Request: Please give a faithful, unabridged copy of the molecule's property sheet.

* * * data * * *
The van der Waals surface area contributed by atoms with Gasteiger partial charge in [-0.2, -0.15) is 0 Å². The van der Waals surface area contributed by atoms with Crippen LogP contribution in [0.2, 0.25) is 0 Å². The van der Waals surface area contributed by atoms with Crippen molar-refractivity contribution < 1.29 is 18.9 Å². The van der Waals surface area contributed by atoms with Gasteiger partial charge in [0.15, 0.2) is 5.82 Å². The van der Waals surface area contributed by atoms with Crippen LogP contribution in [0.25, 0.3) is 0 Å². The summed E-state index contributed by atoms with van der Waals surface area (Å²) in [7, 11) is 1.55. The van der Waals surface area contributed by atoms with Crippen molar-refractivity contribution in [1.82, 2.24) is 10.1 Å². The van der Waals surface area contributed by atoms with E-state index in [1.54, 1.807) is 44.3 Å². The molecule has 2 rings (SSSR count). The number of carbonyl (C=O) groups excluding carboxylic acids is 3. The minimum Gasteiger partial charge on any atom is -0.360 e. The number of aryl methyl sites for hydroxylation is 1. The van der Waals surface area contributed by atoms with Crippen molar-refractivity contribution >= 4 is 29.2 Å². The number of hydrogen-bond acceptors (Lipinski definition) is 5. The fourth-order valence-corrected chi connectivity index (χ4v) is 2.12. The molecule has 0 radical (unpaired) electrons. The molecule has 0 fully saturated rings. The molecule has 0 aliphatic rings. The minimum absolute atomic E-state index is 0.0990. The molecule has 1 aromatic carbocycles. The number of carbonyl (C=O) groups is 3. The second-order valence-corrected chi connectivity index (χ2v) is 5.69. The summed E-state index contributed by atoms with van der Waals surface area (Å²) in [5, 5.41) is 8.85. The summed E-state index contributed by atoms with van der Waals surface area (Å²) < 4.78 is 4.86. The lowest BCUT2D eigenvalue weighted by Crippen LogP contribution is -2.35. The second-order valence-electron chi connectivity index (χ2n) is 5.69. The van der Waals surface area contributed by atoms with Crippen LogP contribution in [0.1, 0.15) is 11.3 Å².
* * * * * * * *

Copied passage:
The van der Waals surface area contributed by atoms with Gasteiger partial charge in [-0.2, -0.15) is 0 Å². The van der Waals surface area contributed by atoms with Crippen LogP contribution in [0.2, 0.25) is 0 Å². The van der Waals surface area contributed by atoms with Crippen molar-refractivity contribution < 1.29 is 18.9 Å². The van der Waals surface area contributed by atoms with Gasteiger partial charge in [0.15, 0.2) is 5.82 Å². The van der Waals surface area contributed by atoms with Crippen LogP contribution in [0.25, 0.3) is 0 Å². The summed E-state index contributed by atoms with van der Waals surface area (Å²) in [7, 11) is 1.55. The van der Waals surface area contributed by atoms with Crippen molar-refractivity contribution in [1.82, 2.24) is 10.1 Å². The van der Waals surface area contributed by atoms with E-state index in [1.54, 1.807) is 44.3 Å². The molecule has 2 rings (SSSR count). The number of carbonyl (C=O) groups excluding carboxylic acids is 3. The minimum Gasteiger partial charge on any atom is -0.360 e. The number of aryl methyl sites for hydroxylation is 1. The van der Waals surface area contributed by atoms with Crippen molar-refractivity contribution >= 4 is 29.2 Å². The number of hydrogen-bond acceptors (Lipinski definition) is 5. The fourth-order valence-corrected chi connectivity index (χ4v) is 2.12. The molecule has 0 radical (unpaired) electrons. The molecule has 0 fully saturated rings. The molecule has 0 aliphatic rings. The minimum absolute atomic E-state index is 0.0990. The molecule has 1 aromatic carbocycles. The number of carbonyl (C=O) groups is 3. The second-order valence-corrected chi connectivity index (χ2v) is 5.69. The summed E-state index contributed by atoms with van der Waals surface area (Å²) in [5, 5.41) is 8.85. The summed E-state index contributed by atoms with van der Waals surface area (Å²) < 4.78 is 4.86. The lowest BCUT2D eigenvalue weighted by Crippen LogP contribution is -2.35. The second-order valence-electron chi connectivity index (χ2n) is 5.69. The van der Waals surface area contributed by atoms with Crippen LogP contribution in [0.1, 0.15) is 11.3 Å².